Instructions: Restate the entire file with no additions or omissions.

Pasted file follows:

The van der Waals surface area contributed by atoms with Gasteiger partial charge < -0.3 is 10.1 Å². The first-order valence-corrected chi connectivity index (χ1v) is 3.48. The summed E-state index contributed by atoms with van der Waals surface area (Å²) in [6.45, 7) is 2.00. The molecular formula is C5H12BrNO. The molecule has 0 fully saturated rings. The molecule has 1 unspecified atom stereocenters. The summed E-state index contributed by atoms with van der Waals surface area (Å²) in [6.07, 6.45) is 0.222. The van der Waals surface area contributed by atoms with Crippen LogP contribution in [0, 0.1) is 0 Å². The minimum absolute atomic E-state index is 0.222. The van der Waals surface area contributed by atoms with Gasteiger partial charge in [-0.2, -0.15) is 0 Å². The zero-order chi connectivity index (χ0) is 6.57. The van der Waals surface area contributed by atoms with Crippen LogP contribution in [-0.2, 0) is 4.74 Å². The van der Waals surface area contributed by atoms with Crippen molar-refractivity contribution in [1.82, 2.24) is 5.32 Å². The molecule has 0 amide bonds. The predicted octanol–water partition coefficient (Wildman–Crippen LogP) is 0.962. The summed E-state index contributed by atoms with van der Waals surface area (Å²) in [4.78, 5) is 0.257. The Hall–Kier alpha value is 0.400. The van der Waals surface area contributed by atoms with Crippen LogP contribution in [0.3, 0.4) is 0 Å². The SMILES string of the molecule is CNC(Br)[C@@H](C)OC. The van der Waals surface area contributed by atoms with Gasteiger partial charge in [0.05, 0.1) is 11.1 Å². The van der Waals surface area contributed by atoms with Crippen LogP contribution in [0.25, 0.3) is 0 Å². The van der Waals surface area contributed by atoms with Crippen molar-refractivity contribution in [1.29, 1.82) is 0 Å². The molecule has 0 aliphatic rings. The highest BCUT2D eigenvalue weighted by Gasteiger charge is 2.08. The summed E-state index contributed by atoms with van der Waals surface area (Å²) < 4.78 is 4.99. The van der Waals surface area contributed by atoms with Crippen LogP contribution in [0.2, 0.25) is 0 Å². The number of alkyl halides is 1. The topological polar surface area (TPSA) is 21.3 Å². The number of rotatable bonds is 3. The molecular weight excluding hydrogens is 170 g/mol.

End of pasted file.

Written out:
The van der Waals surface area contributed by atoms with Gasteiger partial charge < -0.3 is 10.1 Å². The first-order valence-corrected chi connectivity index (χ1v) is 3.48. The summed E-state index contributed by atoms with van der Waals surface area (Å²) in [6.45, 7) is 2.00. The molecular formula is C5H12BrNO. The molecule has 0 fully saturated rings. The molecule has 1 unspecified atom stereocenters. The summed E-state index contributed by atoms with van der Waals surface area (Å²) in [6.07, 6.45) is 0.222. The van der Waals surface area contributed by atoms with Crippen LogP contribution in [0, 0.1) is 0 Å². The minimum absolute atomic E-state index is 0.222. The van der Waals surface area contributed by atoms with Gasteiger partial charge in [-0.2, -0.15) is 0 Å². The zero-order chi connectivity index (χ0) is 6.57. The van der Waals surface area contributed by atoms with Crippen LogP contribution in [-0.2, 0) is 4.74 Å². The van der Waals surface area contributed by atoms with Crippen molar-refractivity contribution in [1.82, 2.24) is 5.32 Å². The molecule has 0 amide bonds. The predicted octanol–water partition coefficient (Wildman–Crippen LogP) is 0.962. The summed E-state index contributed by atoms with van der Waals surface area (Å²) in [4.78, 5) is 0.257. The Hall–Kier alpha value is 0.400. The van der Waals surface area contributed by atoms with Crippen LogP contribution in [0.3, 0.4) is 0 Å². The SMILES string of the molecule is CNC(Br)[C@@H](C)OC. The van der Waals surface area contributed by atoms with Gasteiger partial charge in [0.05, 0.1) is 11.1 Å². The van der Waals surface area contributed by atoms with Crippen LogP contribution in [0.25, 0.3) is 0 Å². The van der Waals surface area contributed by atoms with Crippen molar-refractivity contribution in [1.29, 1.82) is 0 Å². The molecule has 0 aliphatic rings. The highest BCUT2D eigenvalue weighted by Gasteiger charge is 2.08. The summed E-state index contributed by atoms with van der Waals surface area (Å²) < 4.78 is 4.99. The van der Waals surface area contributed by atoms with Crippen LogP contribution in [0.2, 0.25) is 0 Å². The number of alkyl halides is 1. The topological polar surface area (TPSA) is 21.3 Å². The number of rotatable bonds is 3. The molecular weight excluding hydrogens is 170 g/mol.